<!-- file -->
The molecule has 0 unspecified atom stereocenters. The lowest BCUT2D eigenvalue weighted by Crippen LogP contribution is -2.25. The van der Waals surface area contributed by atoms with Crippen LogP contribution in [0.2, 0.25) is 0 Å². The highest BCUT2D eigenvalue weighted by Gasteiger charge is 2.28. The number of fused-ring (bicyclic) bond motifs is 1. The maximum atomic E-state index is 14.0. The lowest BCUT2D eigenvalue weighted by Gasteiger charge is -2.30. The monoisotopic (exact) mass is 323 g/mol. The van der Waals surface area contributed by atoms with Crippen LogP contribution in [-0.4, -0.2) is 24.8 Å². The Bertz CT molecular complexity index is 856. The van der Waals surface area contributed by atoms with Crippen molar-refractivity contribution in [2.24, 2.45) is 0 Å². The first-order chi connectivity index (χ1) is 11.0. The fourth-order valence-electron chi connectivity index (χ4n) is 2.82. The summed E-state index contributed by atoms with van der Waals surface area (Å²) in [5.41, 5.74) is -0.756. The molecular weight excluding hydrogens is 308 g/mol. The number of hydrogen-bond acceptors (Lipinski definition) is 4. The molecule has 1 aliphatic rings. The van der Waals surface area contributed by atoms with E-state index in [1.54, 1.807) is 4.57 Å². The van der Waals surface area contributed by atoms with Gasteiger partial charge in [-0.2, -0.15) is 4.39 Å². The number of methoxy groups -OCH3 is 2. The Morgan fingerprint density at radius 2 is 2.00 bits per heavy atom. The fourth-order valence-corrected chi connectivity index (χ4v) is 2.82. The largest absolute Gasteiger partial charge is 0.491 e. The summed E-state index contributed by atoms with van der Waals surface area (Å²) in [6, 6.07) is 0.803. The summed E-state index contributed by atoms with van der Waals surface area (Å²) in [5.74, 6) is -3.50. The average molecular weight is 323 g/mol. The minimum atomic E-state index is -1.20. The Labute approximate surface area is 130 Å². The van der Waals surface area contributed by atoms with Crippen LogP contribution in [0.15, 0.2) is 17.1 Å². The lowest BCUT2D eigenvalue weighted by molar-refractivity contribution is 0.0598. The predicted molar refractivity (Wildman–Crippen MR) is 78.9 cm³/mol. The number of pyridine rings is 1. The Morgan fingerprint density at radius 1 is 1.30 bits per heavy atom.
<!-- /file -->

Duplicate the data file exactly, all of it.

The molecule has 0 unspecified atom stereocenters. The lowest BCUT2D eigenvalue weighted by Crippen LogP contribution is -2.25. The van der Waals surface area contributed by atoms with Crippen LogP contribution in [0.2, 0.25) is 0 Å². The highest BCUT2D eigenvalue weighted by Gasteiger charge is 2.28. The number of fused-ring (bicyclic) bond motifs is 1. The maximum atomic E-state index is 14.0. The lowest BCUT2D eigenvalue weighted by Gasteiger charge is -2.30. The monoisotopic (exact) mass is 323 g/mol. The van der Waals surface area contributed by atoms with Crippen LogP contribution in [-0.4, -0.2) is 24.8 Å². The Bertz CT molecular complexity index is 856. The van der Waals surface area contributed by atoms with Crippen molar-refractivity contribution in [2.24, 2.45) is 0 Å². The first-order chi connectivity index (χ1) is 11.0. The fourth-order valence-electron chi connectivity index (χ4n) is 2.82. The summed E-state index contributed by atoms with van der Waals surface area (Å²) in [5.41, 5.74) is -0.756. The molecular weight excluding hydrogens is 308 g/mol. The number of hydrogen-bond acceptors (Lipinski definition) is 4. The molecule has 1 aliphatic rings. The van der Waals surface area contributed by atoms with E-state index in [1.54, 1.807) is 4.57 Å². The van der Waals surface area contributed by atoms with Gasteiger partial charge in [-0.2, -0.15) is 4.39 Å². The number of methoxy groups -OCH3 is 2. The Morgan fingerprint density at radius 2 is 2.00 bits per heavy atom. The fourth-order valence-corrected chi connectivity index (χ4v) is 2.82. The largest absolute Gasteiger partial charge is 0.491 e. The summed E-state index contributed by atoms with van der Waals surface area (Å²) in [6, 6.07) is 0.803. The summed E-state index contributed by atoms with van der Waals surface area (Å²) in [5.74, 6) is -3.50. The average molecular weight is 323 g/mol. The minimum atomic E-state index is -1.20. The Labute approximate surface area is 130 Å². The van der Waals surface area contributed by atoms with Crippen LogP contribution in [0.15, 0.2) is 17.1 Å². The lowest BCUT2D eigenvalue weighted by molar-refractivity contribution is 0.0598. The predicted molar refractivity (Wildman–Crippen MR) is 78.9 cm³/mol. The number of pyridine rings is 1. The Morgan fingerprint density at radius 1 is 1.30 bits per heavy atom.